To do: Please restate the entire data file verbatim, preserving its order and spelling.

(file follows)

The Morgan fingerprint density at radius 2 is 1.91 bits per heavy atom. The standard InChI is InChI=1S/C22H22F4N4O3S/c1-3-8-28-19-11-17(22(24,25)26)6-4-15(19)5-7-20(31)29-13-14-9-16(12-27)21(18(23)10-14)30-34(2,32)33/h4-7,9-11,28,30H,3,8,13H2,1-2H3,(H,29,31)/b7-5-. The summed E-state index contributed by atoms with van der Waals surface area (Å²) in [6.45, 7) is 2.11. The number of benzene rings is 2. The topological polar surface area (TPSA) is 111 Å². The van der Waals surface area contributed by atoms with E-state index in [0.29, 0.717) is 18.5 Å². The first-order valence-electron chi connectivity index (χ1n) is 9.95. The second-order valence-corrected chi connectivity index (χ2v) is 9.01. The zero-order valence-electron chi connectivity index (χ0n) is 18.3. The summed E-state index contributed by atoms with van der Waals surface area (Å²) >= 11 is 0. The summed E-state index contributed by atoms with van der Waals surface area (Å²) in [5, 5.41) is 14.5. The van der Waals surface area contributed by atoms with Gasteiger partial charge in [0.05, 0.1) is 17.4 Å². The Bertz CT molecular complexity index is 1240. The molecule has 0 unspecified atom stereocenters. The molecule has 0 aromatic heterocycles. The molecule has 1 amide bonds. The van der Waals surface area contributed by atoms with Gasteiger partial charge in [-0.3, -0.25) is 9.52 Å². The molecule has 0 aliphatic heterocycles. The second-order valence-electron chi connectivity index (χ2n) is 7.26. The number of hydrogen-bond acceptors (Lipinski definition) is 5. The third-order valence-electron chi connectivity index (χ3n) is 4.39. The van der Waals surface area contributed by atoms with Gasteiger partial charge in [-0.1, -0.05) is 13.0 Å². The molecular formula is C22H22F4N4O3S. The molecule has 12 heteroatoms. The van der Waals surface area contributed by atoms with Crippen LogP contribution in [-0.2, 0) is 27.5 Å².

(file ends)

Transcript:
The Morgan fingerprint density at radius 2 is 1.91 bits per heavy atom. The standard InChI is InChI=1S/C22H22F4N4O3S/c1-3-8-28-19-11-17(22(24,25)26)6-4-15(19)5-7-20(31)29-13-14-9-16(12-27)21(18(23)10-14)30-34(2,32)33/h4-7,9-11,28,30H,3,8,13H2,1-2H3,(H,29,31)/b7-5-. The summed E-state index contributed by atoms with van der Waals surface area (Å²) in [6.45, 7) is 2.11. The number of benzene rings is 2. The topological polar surface area (TPSA) is 111 Å². The van der Waals surface area contributed by atoms with E-state index in [0.29, 0.717) is 18.5 Å². The first-order valence-electron chi connectivity index (χ1n) is 9.95. The second-order valence-corrected chi connectivity index (χ2v) is 9.01. The zero-order valence-electron chi connectivity index (χ0n) is 18.3. The summed E-state index contributed by atoms with van der Waals surface area (Å²) >= 11 is 0. The summed E-state index contributed by atoms with van der Waals surface area (Å²) in [5, 5.41) is 14.5. The van der Waals surface area contributed by atoms with Gasteiger partial charge in [0.05, 0.1) is 17.4 Å². The Bertz CT molecular complexity index is 1240. The molecule has 0 unspecified atom stereocenters. The molecule has 0 aromatic heterocycles. The molecule has 1 amide bonds. The van der Waals surface area contributed by atoms with Gasteiger partial charge in [-0.3, -0.25) is 9.52 Å². The molecule has 0 aliphatic heterocycles. The second-order valence-electron chi connectivity index (χ2n) is 7.26. The number of hydrogen-bond acceptors (Lipinski definition) is 5. The third-order valence-electron chi connectivity index (χ3n) is 4.39. The van der Waals surface area contributed by atoms with Gasteiger partial charge in [-0.1, -0.05) is 13.0 Å². The molecular formula is C22H22F4N4O3S. The molecule has 12 heteroatoms. The van der Waals surface area contributed by atoms with Crippen LogP contribution in [-0.2, 0) is 27.5 Å².